International corporate innovation and venture development firm Rainmaking on Wednesday (15 July) said it has completed the first cycle of its far-reaching program for nurturing startups working toward the decarbonization of shipping.
A second six-month cycle is set to commence in August 2020, it added.
Scouting candidates for the first cycle of this vitally important program, Rainmaking said it initially identified 1,200 promising startups, with a cumulative funding of US$14 billion, based across 70 countries.
Of these, 145 candidate companies were given full due diligence screening and a final group of 51 selected for kick-off workshop participation (similar to a ‘demo day’).
Here, each startup pitched their proposed decarbonization solution, with those deemed most likely to succeed subsequently allocated partnerships with collaborating companies.
These included industry leaders such as Cargill, Inc., DNV GL, Hafnia (Member of BW Group), MC Shipping Ltd. (a subsidiary of Mitsubishi Corp), Royal Dutch Shell, Vale S.A., and Wilh. Wilhelmsen Holding ASA.
Corporate partners would not take equity in the start-ups with which they collaborate. Instead, they would provide the start-ups with access to resources, real-world knowledge, and mentorship from experienced innovators and corporate leaders, it explained.
“Working with corporate partners and curated startups, accelerating technology capabilities to help the maritime industry tackle the big issues embodies the open innovation principles that Wilhelmsen fosters,” said Nakul Malhotra, Vice President Open Innovation for Wilhelmsen.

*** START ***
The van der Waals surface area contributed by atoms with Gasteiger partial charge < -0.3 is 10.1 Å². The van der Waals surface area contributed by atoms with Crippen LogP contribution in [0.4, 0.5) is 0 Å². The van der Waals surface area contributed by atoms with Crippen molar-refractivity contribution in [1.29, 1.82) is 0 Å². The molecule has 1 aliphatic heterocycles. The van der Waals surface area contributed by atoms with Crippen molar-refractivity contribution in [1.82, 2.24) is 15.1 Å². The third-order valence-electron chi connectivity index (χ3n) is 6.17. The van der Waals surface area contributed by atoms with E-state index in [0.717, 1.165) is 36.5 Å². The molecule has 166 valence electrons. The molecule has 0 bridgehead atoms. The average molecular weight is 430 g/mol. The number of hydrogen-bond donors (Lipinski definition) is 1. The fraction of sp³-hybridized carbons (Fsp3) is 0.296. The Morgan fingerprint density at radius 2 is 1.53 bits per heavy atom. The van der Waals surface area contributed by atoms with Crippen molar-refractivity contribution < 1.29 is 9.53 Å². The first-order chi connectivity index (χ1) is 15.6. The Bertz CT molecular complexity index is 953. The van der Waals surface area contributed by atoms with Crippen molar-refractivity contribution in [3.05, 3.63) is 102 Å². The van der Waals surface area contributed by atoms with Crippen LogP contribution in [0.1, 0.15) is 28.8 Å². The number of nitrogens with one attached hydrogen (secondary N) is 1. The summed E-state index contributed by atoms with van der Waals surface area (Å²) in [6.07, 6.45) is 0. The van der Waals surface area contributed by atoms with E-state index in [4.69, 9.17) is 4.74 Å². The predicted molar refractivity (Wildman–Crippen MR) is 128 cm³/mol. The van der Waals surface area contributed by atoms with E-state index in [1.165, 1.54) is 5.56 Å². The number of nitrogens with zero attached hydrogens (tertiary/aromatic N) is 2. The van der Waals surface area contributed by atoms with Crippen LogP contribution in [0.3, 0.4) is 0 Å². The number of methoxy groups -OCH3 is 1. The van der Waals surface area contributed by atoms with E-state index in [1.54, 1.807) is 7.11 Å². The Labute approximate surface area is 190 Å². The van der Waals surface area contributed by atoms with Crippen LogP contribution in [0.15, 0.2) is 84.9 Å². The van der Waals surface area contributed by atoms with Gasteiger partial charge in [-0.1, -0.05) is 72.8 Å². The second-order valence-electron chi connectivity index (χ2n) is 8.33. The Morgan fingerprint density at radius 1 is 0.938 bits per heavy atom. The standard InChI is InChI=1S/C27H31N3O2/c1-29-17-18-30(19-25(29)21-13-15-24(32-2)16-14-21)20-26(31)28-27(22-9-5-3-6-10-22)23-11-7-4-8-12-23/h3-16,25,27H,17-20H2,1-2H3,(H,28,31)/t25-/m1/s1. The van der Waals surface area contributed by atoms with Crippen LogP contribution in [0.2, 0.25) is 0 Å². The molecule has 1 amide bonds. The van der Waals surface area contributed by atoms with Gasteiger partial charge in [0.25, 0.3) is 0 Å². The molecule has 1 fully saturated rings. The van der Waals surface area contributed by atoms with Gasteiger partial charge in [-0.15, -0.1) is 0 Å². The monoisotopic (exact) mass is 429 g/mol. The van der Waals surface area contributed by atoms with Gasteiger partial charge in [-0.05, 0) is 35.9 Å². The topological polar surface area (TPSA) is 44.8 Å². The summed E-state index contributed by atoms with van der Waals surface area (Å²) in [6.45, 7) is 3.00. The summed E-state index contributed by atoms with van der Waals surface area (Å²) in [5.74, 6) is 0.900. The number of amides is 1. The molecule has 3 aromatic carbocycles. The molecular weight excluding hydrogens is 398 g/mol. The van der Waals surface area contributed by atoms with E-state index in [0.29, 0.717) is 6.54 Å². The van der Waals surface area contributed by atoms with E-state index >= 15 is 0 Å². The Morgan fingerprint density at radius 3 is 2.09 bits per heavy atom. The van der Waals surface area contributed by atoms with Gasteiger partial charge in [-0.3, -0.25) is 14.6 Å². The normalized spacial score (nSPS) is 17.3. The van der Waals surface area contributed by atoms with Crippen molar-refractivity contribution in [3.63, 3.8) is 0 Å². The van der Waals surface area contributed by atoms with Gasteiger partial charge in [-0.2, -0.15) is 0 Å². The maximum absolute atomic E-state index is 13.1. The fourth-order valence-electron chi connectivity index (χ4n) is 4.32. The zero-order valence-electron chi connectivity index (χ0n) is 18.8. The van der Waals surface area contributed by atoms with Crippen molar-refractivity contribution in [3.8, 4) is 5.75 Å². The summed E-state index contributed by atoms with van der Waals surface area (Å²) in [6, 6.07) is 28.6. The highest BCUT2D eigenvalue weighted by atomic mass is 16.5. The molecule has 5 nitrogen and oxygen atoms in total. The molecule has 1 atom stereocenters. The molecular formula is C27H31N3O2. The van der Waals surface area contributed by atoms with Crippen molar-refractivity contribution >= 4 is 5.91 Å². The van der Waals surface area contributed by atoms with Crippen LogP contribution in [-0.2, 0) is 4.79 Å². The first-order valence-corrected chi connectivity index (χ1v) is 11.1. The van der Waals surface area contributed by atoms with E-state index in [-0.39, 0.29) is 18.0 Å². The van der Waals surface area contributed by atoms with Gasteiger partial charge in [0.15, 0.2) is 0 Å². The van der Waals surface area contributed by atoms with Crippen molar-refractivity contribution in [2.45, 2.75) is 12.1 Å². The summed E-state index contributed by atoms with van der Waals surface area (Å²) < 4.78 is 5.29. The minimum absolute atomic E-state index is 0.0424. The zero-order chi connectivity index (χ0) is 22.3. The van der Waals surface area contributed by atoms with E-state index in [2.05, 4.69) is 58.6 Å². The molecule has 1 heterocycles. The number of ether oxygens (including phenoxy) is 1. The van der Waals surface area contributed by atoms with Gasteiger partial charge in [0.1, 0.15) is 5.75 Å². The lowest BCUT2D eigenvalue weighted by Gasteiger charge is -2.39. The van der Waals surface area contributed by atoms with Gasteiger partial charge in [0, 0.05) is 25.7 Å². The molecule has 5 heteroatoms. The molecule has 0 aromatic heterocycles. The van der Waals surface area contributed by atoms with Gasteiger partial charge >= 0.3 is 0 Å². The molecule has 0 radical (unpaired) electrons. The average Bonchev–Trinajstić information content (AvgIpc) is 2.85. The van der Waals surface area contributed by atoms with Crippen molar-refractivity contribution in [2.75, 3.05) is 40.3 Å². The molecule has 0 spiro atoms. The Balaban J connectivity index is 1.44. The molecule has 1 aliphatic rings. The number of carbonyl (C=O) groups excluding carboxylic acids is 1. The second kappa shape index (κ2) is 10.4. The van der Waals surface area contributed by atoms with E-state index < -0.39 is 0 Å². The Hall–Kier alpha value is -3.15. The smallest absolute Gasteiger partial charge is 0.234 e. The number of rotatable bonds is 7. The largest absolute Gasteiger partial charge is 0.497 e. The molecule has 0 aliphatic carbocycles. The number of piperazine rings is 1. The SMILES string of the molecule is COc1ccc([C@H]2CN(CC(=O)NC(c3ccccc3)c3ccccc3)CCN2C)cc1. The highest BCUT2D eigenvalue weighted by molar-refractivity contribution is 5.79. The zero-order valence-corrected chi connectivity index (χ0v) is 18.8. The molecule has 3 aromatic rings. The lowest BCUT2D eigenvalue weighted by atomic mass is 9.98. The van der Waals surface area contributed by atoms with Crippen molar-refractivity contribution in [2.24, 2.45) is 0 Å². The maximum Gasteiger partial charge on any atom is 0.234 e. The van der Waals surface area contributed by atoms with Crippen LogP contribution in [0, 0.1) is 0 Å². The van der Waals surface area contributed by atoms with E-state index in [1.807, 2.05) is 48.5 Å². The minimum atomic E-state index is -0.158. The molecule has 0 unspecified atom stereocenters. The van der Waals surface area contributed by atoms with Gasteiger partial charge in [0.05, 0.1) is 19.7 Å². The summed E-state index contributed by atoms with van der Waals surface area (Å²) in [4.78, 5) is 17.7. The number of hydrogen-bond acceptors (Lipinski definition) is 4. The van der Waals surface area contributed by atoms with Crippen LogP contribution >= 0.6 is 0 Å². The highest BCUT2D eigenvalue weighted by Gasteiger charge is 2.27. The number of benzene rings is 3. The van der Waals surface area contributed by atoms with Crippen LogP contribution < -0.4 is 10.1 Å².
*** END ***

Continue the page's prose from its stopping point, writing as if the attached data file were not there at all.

“This is not merely an exercise — these initiatives represent real, working collaborations between a corporate partner and an innovative startup,” added Tarun Mehrotra, Director, Trade & Transport at Rainmaking.
“Efforts such as these are essential to decarbonizing shipping within the next ten years. Taking action within the coming decade will prove pivotal to halting climate change and ensuring the resiliency of supply chains during a crisis like the one we are presently experiencing.”
The selected are addressing this issue and setting out to reduce shipping’s carbon emissions in a broad variety of ways, said Rainmaking.
These include the development of new or alternative energy sources; augmented reality (AR) solutions; AI and data-enabled CO2 reduction; increasing energy efficiency; automation, infrastructure and business model innovation; greater transparency in tracking of CO2 provenance and quantities; carbon offsetting; and improved vessel design.
Photo credit: Rainmaking
Published: 17 July, 2020
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